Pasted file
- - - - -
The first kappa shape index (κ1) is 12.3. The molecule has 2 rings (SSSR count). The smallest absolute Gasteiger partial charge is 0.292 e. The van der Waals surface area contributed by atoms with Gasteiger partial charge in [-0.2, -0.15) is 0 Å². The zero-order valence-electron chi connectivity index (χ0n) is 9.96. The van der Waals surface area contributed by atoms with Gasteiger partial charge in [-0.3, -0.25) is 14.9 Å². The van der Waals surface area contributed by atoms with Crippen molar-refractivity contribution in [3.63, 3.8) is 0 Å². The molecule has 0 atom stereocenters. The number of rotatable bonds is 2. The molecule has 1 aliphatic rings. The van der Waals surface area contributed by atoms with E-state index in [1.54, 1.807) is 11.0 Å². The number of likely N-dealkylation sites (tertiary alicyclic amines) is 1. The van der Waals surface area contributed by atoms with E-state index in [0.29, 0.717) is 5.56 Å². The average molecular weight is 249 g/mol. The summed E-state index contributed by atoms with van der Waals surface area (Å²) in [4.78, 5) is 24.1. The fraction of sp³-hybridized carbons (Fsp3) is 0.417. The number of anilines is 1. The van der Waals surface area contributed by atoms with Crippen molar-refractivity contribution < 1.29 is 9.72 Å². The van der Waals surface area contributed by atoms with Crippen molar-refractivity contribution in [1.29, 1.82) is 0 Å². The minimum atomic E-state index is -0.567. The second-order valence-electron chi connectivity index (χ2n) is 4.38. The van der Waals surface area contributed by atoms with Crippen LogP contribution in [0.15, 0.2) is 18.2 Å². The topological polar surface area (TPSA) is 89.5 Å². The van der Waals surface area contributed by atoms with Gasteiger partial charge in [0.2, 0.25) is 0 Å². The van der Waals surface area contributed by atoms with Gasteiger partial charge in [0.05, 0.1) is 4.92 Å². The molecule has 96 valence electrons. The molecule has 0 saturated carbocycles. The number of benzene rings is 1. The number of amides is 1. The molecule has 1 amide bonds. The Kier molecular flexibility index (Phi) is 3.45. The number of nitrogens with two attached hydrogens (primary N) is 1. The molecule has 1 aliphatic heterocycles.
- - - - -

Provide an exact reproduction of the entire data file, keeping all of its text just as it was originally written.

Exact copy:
The first kappa shape index (κ1) is 12.3. The molecule has 2 rings (SSSR count). The smallest absolute Gasteiger partial charge is 0.292 e. The van der Waals surface area contributed by atoms with Gasteiger partial charge in [-0.2, -0.15) is 0 Å². The zero-order valence-electron chi connectivity index (χ0n) is 9.96. The van der Waals surface area contributed by atoms with Gasteiger partial charge in [-0.3, -0.25) is 14.9 Å². The van der Waals surface area contributed by atoms with Crippen molar-refractivity contribution in [3.63, 3.8) is 0 Å². The molecule has 0 atom stereocenters. The number of rotatable bonds is 2. The molecule has 1 aliphatic rings. The van der Waals surface area contributed by atoms with E-state index in [1.54, 1.807) is 11.0 Å². The number of likely N-dealkylation sites (tertiary alicyclic amines) is 1. The van der Waals surface area contributed by atoms with E-state index in [0.29, 0.717) is 5.56 Å². The average molecular weight is 249 g/mol. The summed E-state index contributed by atoms with van der Waals surface area (Å²) in [4.78, 5) is 24.1. The fraction of sp³-hybridized carbons (Fsp3) is 0.417. The number of anilines is 1. The van der Waals surface area contributed by atoms with Crippen molar-refractivity contribution < 1.29 is 9.72 Å². The van der Waals surface area contributed by atoms with Crippen molar-refractivity contribution in [1.29, 1.82) is 0 Å². The minimum atomic E-state index is -0.567. The second-order valence-electron chi connectivity index (χ2n) is 4.38. The van der Waals surface area contributed by atoms with Crippen LogP contribution in [0.15, 0.2) is 18.2 Å². The topological polar surface area (TPSA) is 89.5 Å². The van der Waals surface area contributed by atoms with Gasteiger partial charge in [0.2, 0.25) is 0 Å². The van der Waals surface area contributed by atoms with Gasteiger partial charge in [0.05, 0.1) is 4.92 Å². The molecule has 96 valence electrons. The molecule has 0 saturated carbocycles. The number of benzene rings is 1. The number of amides is 1. The molecule has 1 amide bonds. The Kier molecular flexibility index (Phi) is 3.45. The number of nitrogens with two attached hydrogens (primary N) is 1. The molecule has 1 aliphatic heterocycles.